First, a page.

The Fiji Broadcasting coverage noted that the NFP will continue some government policies such as the increase in per-capita grants for schools, free bus fares, and  the national toppers scholarship scheme. It will, however, change the minimum mark benchmark for scholarships.

The manifesto promises to  review the entire health sector, and expects to see the the lower VAT intake will result in economic growth of about 5% generating $1 billion a year

The party will also seek a review of the constitution, looking particularly  at the powers of the AG and the PM, and the parliamentary process. It will also engage with others who want the Great Council of Chiefs restored.

LARGE MULTI-RACE TURNOUTS FOR FIJIFIRST Fiji Sun's Jyoti Pratibha observes that racial mix was a prominent feature of FijiFirst meetings in the West where, at one meeting, 1,200 people crammed into Tavua's Kshatriya Hall.

Bainimarama told the rest who were left standing outside or at the back of the hall to join him and his team on the podium.

SODELPA WANTS BAINIMARAMA NZ VISA REFUSED.  The PM's intention to visit NZ  next month has received a mixed reception. The NZ Labour Party and the Coalition for Democracy Fiji welcome the idea but the interim president of SODELPA's New Zealand arm, Sai Lealea, says the visa request "should be refused and people from Fiji in New Zealand are already voicing their objections, and will protest if his planned trip goes ahead." Foreign Minister Murray McCully will not say if Bainimarama will be allowed into New Zealand next month to campaign in democracy-restoring elections, despite lifting travel sanctions in March. Bainimarama is understood to be preparing to leave for Australia on August 8 for a similar FijiFirst campaign visit among Fijians there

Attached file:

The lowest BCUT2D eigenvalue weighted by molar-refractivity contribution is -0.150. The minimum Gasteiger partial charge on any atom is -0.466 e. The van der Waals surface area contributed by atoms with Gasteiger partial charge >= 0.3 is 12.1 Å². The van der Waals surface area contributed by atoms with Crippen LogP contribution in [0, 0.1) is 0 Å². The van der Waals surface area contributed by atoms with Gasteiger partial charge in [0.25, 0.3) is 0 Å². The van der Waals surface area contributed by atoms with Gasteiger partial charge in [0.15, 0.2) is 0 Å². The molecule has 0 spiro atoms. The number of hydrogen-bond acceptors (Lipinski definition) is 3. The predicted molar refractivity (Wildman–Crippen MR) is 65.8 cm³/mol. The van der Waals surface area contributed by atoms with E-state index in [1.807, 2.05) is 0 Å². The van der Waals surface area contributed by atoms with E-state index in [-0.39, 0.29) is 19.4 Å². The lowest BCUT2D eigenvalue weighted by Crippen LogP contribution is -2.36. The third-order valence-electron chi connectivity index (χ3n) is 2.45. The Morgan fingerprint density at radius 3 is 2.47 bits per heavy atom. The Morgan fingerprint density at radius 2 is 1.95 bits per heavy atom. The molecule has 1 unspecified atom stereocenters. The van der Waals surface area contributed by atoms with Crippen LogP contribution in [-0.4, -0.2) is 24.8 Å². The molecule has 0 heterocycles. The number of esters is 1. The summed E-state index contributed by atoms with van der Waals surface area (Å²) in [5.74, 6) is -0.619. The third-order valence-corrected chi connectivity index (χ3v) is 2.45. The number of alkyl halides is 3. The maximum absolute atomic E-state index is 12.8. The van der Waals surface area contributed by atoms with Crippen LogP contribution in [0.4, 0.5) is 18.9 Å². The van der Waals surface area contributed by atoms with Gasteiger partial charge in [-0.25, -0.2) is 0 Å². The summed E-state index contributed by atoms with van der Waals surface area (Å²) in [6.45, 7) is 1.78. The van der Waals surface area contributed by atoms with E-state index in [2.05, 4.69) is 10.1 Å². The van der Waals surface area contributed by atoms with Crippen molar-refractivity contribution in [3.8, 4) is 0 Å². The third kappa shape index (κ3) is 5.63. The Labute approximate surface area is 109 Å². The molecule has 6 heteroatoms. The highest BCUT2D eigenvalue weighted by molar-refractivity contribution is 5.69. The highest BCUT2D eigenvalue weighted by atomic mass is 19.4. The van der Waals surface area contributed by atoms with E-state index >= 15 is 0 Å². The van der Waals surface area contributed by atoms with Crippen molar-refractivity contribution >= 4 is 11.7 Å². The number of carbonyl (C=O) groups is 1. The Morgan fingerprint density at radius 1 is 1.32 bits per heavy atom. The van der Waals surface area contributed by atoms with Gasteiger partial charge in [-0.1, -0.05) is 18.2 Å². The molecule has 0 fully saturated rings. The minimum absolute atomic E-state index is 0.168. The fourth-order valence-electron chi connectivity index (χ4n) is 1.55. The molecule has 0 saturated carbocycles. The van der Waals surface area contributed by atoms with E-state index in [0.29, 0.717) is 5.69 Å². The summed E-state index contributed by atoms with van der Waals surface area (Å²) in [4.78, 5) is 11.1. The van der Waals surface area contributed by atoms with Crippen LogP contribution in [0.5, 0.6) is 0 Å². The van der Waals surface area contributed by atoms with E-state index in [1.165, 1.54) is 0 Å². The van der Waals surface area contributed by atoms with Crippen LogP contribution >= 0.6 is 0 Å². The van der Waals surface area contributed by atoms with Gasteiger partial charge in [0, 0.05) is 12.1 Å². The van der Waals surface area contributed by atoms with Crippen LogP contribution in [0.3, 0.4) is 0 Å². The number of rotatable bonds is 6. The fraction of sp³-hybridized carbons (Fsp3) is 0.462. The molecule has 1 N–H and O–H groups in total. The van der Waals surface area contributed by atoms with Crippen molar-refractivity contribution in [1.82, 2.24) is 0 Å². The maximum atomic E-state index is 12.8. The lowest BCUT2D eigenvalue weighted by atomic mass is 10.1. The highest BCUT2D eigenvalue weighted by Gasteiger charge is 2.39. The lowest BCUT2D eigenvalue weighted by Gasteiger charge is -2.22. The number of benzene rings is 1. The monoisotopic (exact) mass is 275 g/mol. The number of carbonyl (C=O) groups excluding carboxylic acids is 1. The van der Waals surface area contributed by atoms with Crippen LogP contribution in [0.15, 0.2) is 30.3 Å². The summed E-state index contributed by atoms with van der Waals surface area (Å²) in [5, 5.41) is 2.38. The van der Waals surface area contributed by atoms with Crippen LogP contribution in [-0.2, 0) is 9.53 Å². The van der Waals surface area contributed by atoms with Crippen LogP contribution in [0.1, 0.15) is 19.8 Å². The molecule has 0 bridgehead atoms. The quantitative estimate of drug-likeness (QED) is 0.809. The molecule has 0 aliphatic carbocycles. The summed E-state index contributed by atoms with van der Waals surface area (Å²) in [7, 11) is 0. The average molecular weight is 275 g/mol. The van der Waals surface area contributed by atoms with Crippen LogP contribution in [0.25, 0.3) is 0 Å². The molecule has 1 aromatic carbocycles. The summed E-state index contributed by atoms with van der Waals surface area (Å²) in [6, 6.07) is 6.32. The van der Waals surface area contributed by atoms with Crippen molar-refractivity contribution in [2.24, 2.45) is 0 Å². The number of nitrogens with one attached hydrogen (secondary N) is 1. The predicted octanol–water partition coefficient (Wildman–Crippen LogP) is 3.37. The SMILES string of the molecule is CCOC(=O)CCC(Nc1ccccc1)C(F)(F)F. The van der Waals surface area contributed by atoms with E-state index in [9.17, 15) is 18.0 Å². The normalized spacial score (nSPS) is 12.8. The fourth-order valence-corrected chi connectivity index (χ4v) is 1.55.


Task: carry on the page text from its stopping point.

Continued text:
FORMER FLP MP BATS FOR PDP. Vijay Singh speaks out.

LABOUR WILL HELP UNEMPLOYED
. FLP Leader Mahendra Chaudhry told about 40 people at their campaign meeting at Riverside road Narere  Labour  will set up a National Service Scheme for all those who are unemployed after completing their studies if the FLP forms the next government.

WHY SUPPORT THE GCC? Addressing 600 people in Ba on Monday PM Bainimarama  said he could not understand why essentially Indo-Fijian parties supported the return of the Great Council of Chiefs, though he fully understood SODELPA's purpose.

The other political parties are claiming the 2013 Constitution that they are criticising was put together by the government for FijiFirst. This was not so, he said.  But the Constitution did guarantee equal citizenry, irrespective of race, something the GCC was never interested in.

REDUCING VAT... According to the  A-G, reducing Value Added Tax (VAT) from 15 to 10%, as the NFP proposes, will not greatly affect food prices as many people may believe because most  basic food items like flour, sharps, rice, powdered milk, tea and cooking oil are already VAT free. Government has tried to keep household costs down by other measures such as increasing the income tax thresold, assistance with tuition and free bus fares.

...AND THE FOREIGN RESERVE. Responding to comments by former PM Laisenia Qarase about the poor state of Fiji's economy, Sayed-Khaiyum said foreign reserves under Qarase  were $300 million dollars in 2006. They are now $1.5 billion.

FOUR MORE NFP CANDIDATES.  Economist, Dr. Sunil Kumar, Fiji Taxi Association General Secretary, Rishi Ram, retired civil servant Inia Tamani and Amrit Nath. http://www.fbc.com.fj/fiji/21536/four-more-for-nfp#sthash.w1fKgTcj.dpuf